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“For as long as I can remember (well, since I saw my first opera in 1976) I have longed to direct this brilliantly unsettling masterpiece; dark, vicious, moody, powerful, moving, haunted. No other opera in the repertoire dances around the dangerous with such flair.”

– Stuart Maunder

Regarded by many as the finest of Benjamin Britten’s stage works, The Turn of the Screw is based on the novel of the same name by Henry James: a tale of striking contrasts between good and evil, natural and supernatural, mortal and other-worldly.

In a remote country house, the newly-appointed governess arrives to take charge of the orphaned Flora and Miles. She must fight to protect them from strange and menacing spirits. But are these apparitions real, or the product of her troubled imagination? And what terrible evil occurred before her arrival?

If this sounds like one of your Netflix picks, keep reading.


Henry James’ 1898 novel The Turn of the Screw has been brought to film, TV, and the stage at least 27 times, so don’t be surprised if it rings bells even if you haven’t read it.

From a Broadway play in the ’50s, then transposed for the silver screen in Jack Clayton’s The Innocents, co-written by Truman Capote and starring Deborah Kerr to the Netflix series The Haunting of Bly Manor, the spine-tingling story of the Governess fighting ghosts has been retold in distinctly different and unique ways.

The Others, starring Nicole Kidman, borrowed some elements of the plot and setting, and references can be spotted in episodes of popular TV series, such as Star Trek, Lost or CSI.



Musically, The Turn of the Screw is one of Britten’s most interesting works.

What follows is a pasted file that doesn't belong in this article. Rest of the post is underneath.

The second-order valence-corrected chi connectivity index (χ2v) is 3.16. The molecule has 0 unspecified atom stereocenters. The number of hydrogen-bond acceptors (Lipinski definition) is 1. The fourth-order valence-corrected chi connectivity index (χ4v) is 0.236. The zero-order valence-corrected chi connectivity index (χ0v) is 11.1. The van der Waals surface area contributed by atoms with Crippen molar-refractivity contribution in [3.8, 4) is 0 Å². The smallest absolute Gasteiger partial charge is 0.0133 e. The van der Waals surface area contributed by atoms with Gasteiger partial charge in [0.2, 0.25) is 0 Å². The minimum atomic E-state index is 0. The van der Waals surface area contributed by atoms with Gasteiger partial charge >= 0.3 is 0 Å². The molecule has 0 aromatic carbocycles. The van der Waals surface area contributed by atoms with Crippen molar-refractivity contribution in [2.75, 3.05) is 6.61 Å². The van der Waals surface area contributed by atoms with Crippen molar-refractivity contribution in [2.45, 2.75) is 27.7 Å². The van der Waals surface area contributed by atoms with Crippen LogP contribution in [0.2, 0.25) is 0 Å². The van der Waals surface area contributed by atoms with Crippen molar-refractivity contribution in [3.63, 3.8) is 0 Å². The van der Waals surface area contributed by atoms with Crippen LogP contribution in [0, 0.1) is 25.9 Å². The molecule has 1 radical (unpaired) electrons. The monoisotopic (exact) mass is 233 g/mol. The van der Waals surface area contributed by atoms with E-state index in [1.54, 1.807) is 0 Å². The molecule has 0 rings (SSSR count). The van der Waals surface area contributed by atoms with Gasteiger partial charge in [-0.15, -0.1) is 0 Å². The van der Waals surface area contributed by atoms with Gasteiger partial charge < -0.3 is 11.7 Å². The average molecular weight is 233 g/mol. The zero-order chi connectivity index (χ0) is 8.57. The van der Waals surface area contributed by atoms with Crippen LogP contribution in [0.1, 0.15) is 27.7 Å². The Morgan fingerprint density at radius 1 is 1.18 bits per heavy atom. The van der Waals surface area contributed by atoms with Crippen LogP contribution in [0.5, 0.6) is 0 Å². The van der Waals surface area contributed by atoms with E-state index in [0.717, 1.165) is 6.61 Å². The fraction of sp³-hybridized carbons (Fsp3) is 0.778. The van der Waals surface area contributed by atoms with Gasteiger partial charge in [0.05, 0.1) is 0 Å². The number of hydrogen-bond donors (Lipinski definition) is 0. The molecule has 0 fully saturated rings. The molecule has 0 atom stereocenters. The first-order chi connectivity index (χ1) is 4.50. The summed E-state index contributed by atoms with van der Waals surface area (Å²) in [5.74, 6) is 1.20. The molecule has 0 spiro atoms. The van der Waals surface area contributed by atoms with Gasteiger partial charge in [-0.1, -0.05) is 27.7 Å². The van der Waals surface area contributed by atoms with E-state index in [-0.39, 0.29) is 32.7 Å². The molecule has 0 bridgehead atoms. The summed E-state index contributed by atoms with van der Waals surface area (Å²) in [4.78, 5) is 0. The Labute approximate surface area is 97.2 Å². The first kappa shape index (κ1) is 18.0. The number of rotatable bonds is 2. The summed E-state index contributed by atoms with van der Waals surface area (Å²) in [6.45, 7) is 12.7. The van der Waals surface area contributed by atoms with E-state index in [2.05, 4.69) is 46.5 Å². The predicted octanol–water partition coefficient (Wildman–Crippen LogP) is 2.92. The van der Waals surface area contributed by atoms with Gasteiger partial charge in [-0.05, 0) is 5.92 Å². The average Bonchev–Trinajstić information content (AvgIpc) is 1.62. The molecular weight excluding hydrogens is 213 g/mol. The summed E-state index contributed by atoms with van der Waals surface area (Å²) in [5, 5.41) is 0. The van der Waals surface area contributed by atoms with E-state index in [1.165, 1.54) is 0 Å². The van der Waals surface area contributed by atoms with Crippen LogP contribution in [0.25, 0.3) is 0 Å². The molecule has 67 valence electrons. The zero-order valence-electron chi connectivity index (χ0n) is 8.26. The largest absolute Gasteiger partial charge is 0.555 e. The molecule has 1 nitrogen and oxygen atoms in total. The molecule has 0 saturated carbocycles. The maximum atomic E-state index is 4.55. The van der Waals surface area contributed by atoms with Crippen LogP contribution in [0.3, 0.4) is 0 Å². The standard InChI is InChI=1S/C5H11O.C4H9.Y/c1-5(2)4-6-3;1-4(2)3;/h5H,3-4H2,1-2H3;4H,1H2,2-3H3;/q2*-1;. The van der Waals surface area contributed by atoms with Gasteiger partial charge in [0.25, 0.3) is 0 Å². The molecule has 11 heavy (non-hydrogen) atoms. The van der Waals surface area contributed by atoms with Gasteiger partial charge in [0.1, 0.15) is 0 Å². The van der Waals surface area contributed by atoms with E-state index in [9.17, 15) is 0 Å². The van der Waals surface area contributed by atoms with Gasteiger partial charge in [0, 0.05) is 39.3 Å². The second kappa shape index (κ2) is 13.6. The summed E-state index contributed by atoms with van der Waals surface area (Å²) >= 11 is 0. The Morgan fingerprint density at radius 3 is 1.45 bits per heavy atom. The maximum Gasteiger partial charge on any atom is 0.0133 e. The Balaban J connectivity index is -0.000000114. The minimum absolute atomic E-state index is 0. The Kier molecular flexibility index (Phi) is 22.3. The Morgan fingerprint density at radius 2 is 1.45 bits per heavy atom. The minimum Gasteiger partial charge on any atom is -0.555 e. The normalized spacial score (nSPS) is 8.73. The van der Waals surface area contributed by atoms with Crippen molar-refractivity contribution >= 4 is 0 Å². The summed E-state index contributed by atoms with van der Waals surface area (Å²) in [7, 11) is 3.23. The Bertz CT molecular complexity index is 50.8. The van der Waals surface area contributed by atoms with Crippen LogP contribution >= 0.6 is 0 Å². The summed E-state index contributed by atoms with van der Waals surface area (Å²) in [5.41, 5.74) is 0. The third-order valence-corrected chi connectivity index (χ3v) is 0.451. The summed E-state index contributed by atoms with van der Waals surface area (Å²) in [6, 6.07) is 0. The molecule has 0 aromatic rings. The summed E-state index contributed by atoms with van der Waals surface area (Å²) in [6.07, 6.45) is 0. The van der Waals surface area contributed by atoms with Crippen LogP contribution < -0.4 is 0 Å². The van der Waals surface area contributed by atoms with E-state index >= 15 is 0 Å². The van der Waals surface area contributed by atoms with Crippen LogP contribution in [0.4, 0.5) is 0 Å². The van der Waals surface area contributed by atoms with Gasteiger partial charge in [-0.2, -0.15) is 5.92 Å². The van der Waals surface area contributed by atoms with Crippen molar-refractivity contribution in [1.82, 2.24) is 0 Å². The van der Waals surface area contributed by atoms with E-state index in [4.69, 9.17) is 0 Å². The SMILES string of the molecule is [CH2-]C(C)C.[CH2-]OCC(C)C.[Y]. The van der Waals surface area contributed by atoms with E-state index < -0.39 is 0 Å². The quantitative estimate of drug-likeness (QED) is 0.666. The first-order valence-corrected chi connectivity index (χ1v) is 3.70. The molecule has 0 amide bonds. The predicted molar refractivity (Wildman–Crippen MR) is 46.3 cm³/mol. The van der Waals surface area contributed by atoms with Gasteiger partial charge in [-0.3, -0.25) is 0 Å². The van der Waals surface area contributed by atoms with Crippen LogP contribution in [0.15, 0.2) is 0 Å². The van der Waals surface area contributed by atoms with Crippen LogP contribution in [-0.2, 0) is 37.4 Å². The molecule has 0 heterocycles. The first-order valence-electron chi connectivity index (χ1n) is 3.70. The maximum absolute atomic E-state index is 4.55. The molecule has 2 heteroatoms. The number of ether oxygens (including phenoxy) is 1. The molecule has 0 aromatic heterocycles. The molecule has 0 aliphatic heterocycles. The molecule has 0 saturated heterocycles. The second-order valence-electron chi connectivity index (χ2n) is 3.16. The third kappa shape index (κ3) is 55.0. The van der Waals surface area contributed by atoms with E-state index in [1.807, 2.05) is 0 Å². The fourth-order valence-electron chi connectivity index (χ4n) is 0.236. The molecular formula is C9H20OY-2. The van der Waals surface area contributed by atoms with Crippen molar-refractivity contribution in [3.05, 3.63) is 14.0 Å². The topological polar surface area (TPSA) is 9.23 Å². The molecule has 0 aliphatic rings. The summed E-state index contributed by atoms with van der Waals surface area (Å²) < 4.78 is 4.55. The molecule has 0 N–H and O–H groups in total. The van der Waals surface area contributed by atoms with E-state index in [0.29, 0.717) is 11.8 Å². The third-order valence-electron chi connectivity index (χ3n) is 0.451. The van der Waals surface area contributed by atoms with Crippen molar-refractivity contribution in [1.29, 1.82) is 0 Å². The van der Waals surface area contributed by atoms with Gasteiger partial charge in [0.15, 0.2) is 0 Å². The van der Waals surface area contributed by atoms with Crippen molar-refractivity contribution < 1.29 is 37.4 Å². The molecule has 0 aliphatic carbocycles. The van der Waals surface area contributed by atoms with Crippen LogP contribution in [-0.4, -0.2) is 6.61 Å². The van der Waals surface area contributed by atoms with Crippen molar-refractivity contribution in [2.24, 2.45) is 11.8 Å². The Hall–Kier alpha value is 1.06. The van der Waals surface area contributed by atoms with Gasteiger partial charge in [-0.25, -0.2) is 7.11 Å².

The narrative is divided into a prologue and 16 relatively episodic scenes, all connected with variations of the “Screw” theme, built around the twelve-note row.

This idea is deliberately (and eerily!) childlike in its simplicity.




A work opening with this line already makes you wonder what could happen to its characters. But some curious events indeed happened before Britten’s masterpiece made it to the stage:

  • Benjamin Britten wrote The Turn of the Screw in just four months! The premiere was so close that Imogen Holst, Britten’s assistant, would make a vocal score of each scene as Britten completed them so that the singers could begin preparing whilst the opera was still being written.
  • The day of the premiere at the Venice Biennale was also fraught – the stage crew threatened to go on strike and then the performance had to be delayed because it was being transmitted live on the radio and an earlier broadcast had run over!
  • However, the ghostly opera was not cursed after all – it was well received and today is the second-most performed opera in English worldwide. In 1959, it also became the first ever full-length opera to be broadcast on British independent television.